"In the middle twenties, I bethought me, I forget in what connection, of the Mass, which had never achieved a second performance, which none but greybeards had heard, and the existence of which I had practically forgotten. A couple of limp and dusty piano scores were found on an upper shelf, and after agitated further searchings the full score turned up in my loft. In spite of the judgement of the Faculty the work had evidently been appreciated by the mice, and on sitting down to examine it I shared their opinion, and decided that it really deserved a better fate than thirty-one years of suspended animation. But when I consulted the publishers as to the possibility of a revival, the reply was, 'Much as we regret to say so, we fear your Mass is dead'.
This verdict stung me into activity, and to cut a long story short, in 1924 Adrian Boult produced it brilliantly in Birmingham and the following week in London. This time the press was excellent."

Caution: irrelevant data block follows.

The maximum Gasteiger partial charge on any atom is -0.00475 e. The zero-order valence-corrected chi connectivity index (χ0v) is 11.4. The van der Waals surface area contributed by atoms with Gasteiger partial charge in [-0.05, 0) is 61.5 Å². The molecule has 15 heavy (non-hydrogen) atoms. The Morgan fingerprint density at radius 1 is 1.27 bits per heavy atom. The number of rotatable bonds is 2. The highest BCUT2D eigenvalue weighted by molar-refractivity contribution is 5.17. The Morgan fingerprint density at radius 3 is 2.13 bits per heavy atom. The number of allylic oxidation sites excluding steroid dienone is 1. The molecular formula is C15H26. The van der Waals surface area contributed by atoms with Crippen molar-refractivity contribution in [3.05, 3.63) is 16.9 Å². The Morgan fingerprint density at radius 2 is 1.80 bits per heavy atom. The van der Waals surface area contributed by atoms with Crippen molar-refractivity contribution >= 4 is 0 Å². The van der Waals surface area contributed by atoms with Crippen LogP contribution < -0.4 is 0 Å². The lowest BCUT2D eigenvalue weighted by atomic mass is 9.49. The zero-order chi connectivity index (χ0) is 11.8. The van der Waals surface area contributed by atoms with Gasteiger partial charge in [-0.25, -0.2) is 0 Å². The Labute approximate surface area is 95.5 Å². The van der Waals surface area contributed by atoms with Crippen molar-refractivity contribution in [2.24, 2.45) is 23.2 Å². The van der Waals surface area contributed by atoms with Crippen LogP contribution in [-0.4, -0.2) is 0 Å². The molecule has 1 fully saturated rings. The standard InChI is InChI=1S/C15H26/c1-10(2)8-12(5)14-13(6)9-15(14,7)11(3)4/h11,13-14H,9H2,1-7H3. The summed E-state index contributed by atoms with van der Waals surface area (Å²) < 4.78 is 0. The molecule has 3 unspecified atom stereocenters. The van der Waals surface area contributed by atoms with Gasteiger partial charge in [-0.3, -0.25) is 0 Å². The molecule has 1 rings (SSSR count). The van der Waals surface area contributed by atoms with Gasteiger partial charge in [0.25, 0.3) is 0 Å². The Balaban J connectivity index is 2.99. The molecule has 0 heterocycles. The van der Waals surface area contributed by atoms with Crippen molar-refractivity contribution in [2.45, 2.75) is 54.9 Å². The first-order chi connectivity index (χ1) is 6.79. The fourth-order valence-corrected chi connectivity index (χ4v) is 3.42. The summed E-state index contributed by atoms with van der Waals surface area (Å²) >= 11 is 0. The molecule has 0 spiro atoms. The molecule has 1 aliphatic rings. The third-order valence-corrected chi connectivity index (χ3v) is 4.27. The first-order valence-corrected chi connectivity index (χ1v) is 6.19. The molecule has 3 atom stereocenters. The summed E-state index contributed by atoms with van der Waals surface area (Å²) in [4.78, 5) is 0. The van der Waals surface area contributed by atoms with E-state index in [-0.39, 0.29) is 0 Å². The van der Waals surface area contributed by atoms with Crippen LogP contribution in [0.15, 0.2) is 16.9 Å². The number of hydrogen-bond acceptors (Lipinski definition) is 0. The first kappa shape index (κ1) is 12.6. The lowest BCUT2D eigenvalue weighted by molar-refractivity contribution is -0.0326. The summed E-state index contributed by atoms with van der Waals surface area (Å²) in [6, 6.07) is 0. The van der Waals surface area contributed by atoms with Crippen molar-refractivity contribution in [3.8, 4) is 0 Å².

Writing to a friend about the performance Ethel Smyth noted critically:
"On the whole satisfactory, but you know how hard I am to please ... Audience warm (for stodgy Birmingham). Chorus fine. Boult first rate. Orchestra putrid ... All the trombones were played by policeman."

The greatest pleasure Ethel Smyth had was in a letter from George Bernhard Shaw, who had been to the premiere of the Mass 30 years earlier and had a very detailed witty and altogether positive critic which had been published in "The World".

"Dear Dame Ethel, – Thank you for bullying me into going to hear that Mass.
The originality and beauty of the voice parts are as striking today as they were 30 years ago, and the rest will stand up in the biggest company. Magnificent!
You are totally and diametrically wrong in imagining that you have suffered from a prejudice against feminine music. On the contrary you have been almost extinguished by the dread of masculine music. It was your music that cured me for ever of the old delusion that women could not do men's work in art and other things. (That was years ago, when I knew nothing about you, and heard an overture – "The Wreckers" or something – in which you kicked a big orchestra all round the platform.) But for you I might not have been able to tackle St Joan, who has floored every previous way playwright. Your music is more masculine than Handel's.
Your dear big brother, G. Bernard Shaw."